When I look to the future, I see a motion picture industry where we take planning for sustainability seriously and actively approach production with sustainability in mind, not as an afterthought.

Productions do not falsely comport themselves by claiming their one sustainability PA will make their production sustainable – it takes the entire crew. I also see leaders stepping up and making sustainable production a priority and not fearing or assuming pushback from producers and crew. I see productions incorporating clean tech and reducing emissions and embracing the circular economy and material reuse is prioritised over recycling. I see those who work in sustainable production being taken seriously and embraced by crew. I see collaboration intensifying on production, in the broader region and globally, because we need to work together to change culture. I see an industry that is brave, courageous, and creative and completely embraces the art of sustainable production.

UK
LOUISE MARIE SMITH – FOUNDER AND MD NEPTUNE ENVIRONMENTAL SOLUTIONS
Neptune Environmental Solutions is a consultancy specialising in sustainability management systems.

Louise Marie Smith.

What is happening in the UK to ‘green’ film and TV productions?

There has been a huge amount of progress in sustainable production of film and TV in the past 10 years in the UK, which has accelerated even more so in the past five. There are dedicated environmental departments on the majority of large tentpole features from the US studios that are shot in London, and the effective resourcing of these
teams has been steadily improving as the importance of this work becomes more widely recognised. The supply chain has also made great progress, with an increasing array of sustainable vendors and products on the market, largely driven by a continued push from producers and heads of department to hire these products and services.

Crew are increasingly driven to manage the environmental impact of their own departments, with the development of groups such as Cut It starting to emerge. There is a long way to go before we conquer the bigger scale issues of energy use and material resource waste that are systemic to a business so ephemeral, but there is progress towards tackling this in future.

How has COVID-19 impacted sustainability efforts?

The commitment from producers and studios seems to be fairly steadfast and the need to build sustainability into COVID-19 procedures is understood. Thankfully COVID-19 has not affected sustainability to a great extent.

Reusable bottles/cups:
Initially, they were a ‘no go’ and we ended up with a lot of disposable single use cups. But we have progressed already and reusable cups/bottles are now allowed with reengineered coolers that are foot-operated. The stipulation is to only allow bottles/cups where the drinking point is removed for refill; if the lid\ unscrews to fill the bottle, and the drinking area is nowhere near the cooler, it is safe.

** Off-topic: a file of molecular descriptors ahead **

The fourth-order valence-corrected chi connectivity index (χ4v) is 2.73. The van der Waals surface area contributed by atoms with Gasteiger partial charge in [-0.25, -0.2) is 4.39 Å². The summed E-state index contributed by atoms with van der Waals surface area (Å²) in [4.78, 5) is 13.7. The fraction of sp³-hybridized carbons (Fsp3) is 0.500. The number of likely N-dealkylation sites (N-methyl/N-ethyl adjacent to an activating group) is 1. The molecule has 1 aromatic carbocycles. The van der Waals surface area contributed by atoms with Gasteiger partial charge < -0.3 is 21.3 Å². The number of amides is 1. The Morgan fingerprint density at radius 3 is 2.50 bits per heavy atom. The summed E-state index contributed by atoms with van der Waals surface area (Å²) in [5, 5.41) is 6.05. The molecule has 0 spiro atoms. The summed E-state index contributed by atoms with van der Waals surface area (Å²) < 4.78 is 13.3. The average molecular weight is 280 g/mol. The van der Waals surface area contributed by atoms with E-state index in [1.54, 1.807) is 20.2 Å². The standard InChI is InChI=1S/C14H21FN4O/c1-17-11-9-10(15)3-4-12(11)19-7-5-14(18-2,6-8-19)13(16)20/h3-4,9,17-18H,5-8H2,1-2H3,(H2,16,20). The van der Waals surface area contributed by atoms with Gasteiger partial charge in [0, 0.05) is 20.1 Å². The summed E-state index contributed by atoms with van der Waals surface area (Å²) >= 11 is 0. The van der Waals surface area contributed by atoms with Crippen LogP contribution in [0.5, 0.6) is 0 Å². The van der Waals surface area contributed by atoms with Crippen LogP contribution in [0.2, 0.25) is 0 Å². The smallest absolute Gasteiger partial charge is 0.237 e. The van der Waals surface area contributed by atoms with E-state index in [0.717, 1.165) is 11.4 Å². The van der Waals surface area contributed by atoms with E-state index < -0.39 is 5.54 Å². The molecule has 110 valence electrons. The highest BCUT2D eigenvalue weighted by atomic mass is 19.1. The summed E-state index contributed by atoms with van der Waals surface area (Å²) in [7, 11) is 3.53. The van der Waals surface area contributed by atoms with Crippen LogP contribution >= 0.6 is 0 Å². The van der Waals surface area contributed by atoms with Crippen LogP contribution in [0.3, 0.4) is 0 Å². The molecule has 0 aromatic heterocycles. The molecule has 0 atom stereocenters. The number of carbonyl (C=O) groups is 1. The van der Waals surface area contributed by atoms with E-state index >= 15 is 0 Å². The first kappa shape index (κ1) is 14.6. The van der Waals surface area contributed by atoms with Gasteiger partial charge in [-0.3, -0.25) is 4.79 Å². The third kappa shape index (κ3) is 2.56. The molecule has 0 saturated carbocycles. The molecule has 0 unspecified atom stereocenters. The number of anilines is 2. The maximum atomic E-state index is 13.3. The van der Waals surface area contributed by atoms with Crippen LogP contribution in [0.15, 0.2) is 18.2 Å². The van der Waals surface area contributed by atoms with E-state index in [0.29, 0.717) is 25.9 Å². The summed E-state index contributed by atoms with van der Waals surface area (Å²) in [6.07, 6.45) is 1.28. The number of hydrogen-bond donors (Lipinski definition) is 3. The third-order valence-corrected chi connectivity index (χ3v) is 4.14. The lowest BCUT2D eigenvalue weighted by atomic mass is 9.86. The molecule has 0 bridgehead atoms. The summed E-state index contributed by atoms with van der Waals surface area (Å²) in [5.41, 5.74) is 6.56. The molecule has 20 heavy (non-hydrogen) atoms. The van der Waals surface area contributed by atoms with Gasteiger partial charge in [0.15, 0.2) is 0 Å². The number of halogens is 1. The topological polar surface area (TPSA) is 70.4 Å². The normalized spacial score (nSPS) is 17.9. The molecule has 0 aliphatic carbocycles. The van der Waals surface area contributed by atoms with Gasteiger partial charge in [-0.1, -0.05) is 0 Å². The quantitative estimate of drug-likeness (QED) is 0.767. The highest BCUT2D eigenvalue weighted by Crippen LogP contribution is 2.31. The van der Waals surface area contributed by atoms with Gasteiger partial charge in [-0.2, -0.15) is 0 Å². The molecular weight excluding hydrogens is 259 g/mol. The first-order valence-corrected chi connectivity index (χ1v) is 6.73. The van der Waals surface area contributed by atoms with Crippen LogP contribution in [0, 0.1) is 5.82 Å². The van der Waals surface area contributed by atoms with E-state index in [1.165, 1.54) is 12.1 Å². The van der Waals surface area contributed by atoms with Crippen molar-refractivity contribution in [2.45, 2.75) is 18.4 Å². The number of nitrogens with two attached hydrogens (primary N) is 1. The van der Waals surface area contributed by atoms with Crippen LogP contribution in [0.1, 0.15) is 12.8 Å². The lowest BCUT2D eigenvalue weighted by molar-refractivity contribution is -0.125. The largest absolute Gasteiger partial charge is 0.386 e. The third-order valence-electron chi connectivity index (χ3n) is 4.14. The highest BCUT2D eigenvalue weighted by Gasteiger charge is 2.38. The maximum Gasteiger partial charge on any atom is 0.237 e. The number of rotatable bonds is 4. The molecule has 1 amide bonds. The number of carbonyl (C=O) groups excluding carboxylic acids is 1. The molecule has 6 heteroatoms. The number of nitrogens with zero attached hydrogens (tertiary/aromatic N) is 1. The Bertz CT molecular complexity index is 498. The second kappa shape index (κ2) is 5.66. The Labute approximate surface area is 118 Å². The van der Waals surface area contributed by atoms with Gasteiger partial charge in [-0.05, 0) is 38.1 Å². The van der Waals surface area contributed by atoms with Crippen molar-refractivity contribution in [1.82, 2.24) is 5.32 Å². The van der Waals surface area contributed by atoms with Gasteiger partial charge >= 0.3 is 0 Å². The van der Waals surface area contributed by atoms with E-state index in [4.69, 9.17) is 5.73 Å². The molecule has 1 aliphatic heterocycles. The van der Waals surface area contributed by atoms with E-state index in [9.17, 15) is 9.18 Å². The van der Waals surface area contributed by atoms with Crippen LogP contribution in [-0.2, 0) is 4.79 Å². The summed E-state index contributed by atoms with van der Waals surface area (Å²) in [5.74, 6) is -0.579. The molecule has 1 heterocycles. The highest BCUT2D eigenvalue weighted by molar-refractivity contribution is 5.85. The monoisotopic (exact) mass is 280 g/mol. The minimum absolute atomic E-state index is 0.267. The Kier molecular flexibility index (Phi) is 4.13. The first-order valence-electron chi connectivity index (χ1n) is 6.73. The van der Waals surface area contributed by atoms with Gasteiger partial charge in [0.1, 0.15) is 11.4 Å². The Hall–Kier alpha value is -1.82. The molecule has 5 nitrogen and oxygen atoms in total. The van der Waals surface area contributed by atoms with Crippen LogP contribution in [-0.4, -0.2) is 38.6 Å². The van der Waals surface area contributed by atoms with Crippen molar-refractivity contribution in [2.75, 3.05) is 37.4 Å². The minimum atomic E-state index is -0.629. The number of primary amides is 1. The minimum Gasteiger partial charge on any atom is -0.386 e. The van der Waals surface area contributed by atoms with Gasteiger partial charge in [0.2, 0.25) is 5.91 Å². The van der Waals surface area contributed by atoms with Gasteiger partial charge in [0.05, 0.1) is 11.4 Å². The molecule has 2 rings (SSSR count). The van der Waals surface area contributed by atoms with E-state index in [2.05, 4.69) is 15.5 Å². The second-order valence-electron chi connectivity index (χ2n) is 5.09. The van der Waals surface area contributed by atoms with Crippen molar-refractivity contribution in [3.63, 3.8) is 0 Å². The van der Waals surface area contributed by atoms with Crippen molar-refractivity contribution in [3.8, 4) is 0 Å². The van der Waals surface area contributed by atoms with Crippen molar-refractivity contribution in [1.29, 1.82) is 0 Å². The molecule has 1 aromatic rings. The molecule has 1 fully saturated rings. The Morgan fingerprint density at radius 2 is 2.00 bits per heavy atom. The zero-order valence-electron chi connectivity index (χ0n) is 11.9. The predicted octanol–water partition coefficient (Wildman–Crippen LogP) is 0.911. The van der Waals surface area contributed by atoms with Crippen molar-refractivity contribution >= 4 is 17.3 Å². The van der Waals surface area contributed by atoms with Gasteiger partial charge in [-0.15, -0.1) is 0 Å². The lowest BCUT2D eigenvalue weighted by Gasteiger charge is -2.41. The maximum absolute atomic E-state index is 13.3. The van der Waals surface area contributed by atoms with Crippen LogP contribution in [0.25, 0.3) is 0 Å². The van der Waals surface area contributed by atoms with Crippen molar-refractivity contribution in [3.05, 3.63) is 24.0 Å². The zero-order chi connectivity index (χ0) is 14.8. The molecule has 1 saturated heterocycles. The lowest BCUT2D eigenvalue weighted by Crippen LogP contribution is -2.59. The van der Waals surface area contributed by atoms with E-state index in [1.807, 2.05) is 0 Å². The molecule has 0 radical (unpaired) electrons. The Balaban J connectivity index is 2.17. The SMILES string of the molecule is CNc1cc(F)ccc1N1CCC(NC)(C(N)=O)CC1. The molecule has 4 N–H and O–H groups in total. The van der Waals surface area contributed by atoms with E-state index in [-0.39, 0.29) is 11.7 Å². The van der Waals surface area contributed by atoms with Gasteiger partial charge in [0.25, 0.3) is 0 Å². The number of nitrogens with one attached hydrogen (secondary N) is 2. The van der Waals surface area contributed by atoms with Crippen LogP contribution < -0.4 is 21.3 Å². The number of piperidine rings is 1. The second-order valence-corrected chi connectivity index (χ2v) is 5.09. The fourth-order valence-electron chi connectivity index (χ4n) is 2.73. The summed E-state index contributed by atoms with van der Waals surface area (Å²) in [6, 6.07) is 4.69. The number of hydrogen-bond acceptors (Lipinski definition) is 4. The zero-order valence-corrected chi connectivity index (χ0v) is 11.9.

PPE: Progress again. There was no recycling of masks before. Instead, we took note of how many were purchased and thrown away each week. This allowed for budgeting to use Terracycle to recycle masks on the next show. However, we also now provide reusable masks in a welcome pack for any crew who want them – it’s important to monitor that they are switched every four hours, and washed, so crew will need to have a stock of quite a few masks to get through a week. Some departments like carpenters will always need disposables because of the dusty workshop, but we have reduced disposable use in offices and on set by a lot since July.

Disposables: No mugs, reusable plates, cutlery etc are in any canteens or office kitchens these days. This means A LOT of disposables. We purchased vegware and have specific liners, bins and a skip to collect the vegware on site to go back to vegware to be correctly composted.

Catering: Food waste is WAY down, massively. This is a bonus of the new system. However, sometimes the pre-packaged meals come in plastic and it’s not possible to clean it enough to recycle it afterward. I am looking into this; we use compostable boxes when we can.

Flights: Way, way down, absolutely no unnecessary travel is happening – we need to really look at this and keep the reductions where sensible as things open up. COVID-19 has also accelerated some changes that I had been pushing for years:
• Zero printed call sheets
• Start paperwork and timesheets – all digital
• POs and invoicing – all digital
• Paper use is very much reduced as a result.

Downsides: More and bigger trailers to power. Shared space isn’t possible. Even for department trailers we need far more space to accommodate social distancing than before. We are running from 100 per cent renewable electricity at the studio I am at and have enough power to run them all from the grid. But it is still additional power being used.

How do you envision the future of the industry?